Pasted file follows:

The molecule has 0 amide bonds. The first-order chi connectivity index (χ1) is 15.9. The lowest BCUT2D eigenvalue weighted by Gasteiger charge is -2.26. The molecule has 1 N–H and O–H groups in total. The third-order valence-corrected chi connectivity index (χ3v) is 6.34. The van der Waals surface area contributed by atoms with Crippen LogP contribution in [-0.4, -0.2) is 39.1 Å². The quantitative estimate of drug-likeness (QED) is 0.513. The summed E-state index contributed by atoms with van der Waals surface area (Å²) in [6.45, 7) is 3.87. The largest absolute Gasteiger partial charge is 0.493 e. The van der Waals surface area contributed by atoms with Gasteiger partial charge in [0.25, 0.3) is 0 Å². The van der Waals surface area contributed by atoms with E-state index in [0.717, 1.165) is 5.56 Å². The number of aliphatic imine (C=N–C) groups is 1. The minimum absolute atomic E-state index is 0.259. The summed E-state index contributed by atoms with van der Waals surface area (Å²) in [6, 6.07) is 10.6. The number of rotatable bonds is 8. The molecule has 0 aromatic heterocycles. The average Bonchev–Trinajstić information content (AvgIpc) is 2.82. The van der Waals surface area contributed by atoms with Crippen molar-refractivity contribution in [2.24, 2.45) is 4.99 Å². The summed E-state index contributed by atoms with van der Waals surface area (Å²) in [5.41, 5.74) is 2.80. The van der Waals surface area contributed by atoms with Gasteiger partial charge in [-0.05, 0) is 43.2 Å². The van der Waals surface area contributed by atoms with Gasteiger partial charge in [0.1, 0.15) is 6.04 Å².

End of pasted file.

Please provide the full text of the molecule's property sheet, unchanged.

The molecule has 0 amide bonds. The first-order chi connectivity index (χ1) is 15.9. The lowest BCUT2D eigenvalue weighted by Gasteiger charge is -2.26. The molecule has 1 N–H and O–H groups in total. The third-order valence-corrected chi connectivity index (χ3v) is 6.34. The van der Waals surface area contributed by atoms with Crippen LogP contribution in [-0.4, -0.2) is 39.1 Å². The quantitative estimate of drug-likeness (QED) is 0.513. The summed E-state index contributed by atoms with van der Waals surface area (Å²) in [6.45, 7) is 3.87. The largest absolute Gasteiger partial charge is 0.493 e. The van der Waals surface area contributed by atoms with Gasteiger partial charge in [0.25, 0.3) is 0 Å². The van der Waals surface area contributed by atoms with E-state index in [0.717, 1.165) is 5.56 Å². The number of aliphatic imine (C=N–C) groups is 1. The minimum absolute atomic E-state index is 0.259. The summed E-state index contributed by atoms with van der Waals surface area (Å²) in [6, 6.07) is 10.6. The number of rotatable bonds is 8. The molecule has 0 aromatic heterocycles. The average Bonchev–Trinajstić information content (AvgIpc) is 2.82. The van der Waals surface area contributed by atoms with Crippen molar-refractivity contribution in [2.24, 2.45) is 4.99 Å². The summed E-state index contributed by atoms with van der Waals surface area (Å²) in [5.41, 5.74) is 2.80. The van der Waals surface area contributed by atoms with Gasteiger partial charge in [-0.05, 0) is 43.2 Å². The van der Waals surface area contributed by atoms with Gasteiger partial charge in [0.1, 0.15) is 6.04 Å².